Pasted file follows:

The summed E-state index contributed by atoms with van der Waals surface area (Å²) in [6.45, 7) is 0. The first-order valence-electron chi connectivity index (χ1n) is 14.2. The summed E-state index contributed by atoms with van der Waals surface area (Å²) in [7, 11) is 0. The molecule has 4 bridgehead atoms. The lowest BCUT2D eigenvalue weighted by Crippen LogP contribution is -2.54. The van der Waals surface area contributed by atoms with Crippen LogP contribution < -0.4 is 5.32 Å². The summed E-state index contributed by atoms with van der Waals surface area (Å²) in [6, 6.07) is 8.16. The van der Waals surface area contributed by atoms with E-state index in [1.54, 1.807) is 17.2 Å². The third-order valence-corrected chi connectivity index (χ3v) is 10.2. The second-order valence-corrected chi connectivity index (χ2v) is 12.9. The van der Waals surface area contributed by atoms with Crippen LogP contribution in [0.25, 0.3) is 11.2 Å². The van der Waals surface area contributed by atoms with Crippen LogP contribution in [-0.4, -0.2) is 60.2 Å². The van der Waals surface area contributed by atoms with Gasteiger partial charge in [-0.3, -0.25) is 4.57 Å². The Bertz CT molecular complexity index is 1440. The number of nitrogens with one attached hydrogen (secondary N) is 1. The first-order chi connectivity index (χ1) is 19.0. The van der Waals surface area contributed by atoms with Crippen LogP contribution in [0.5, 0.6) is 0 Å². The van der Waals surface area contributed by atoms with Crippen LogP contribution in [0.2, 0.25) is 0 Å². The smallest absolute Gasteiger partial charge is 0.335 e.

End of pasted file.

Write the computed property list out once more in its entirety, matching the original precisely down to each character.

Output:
The summed E-state index contributed by atoms with van der Waals surface area (Å²) in [6.45, 7) is 0. The first-order valence-electron chi connectivity index (χ1n) is 14.2. The summed E-state index contributed by atoms with van der Waals surface area (Å²) in [7, 11) is 0. The molecule has 4 bridgehead atoms. The lowest BCUT2D eigenvalue weighted by Crippen LogP contribution is -2.54. The van der Waals surface area contributed by atoms with Crippen LogP contribution < -0.4 is 5.32 Å². The summed E-state index contributed by atoms with van der Waals surface area (Å²) in [6, 6.07) is 8.16. The van der Waals surface area contributed by atoms with E-state index in [1.54, 1.807) is 17.2 Å². The third-order valence-corrected chi connectivity index (χ3v) is 10.2. The second-order valence-corrected chi connectivity index (χ2v) is 12.9. The van der Waals surface area contributed by atoms with Crippen LogP contribution in [0.25, 0.3) is 11.2 Å². The van der Waals surface area contributed by atoms with Crippen LogP contribution in [-0.4, -0.2) is 60.2 Å². The van der Waals surface area contributed by atoms with Gasteiger partial charge in [-0.3, -0.25) is 4.57 Å². The Bertz CT molecular complexity index is 1440. The number of nitrogens with one attached hydrogen (secondary N) is 1. The first-order chi connectivity index (χ1) is 19.0. The van der Waals surface area contributed by atoms with Crippen LogP contribution in [0.5, 0.6) is 0 Å². The van der Waals surface area contributed by atoms with Crippen LogP contribution in [0.2, 0.25) is 0 Å². The smallest absolute Gasteiger partial charge is 0.335 e.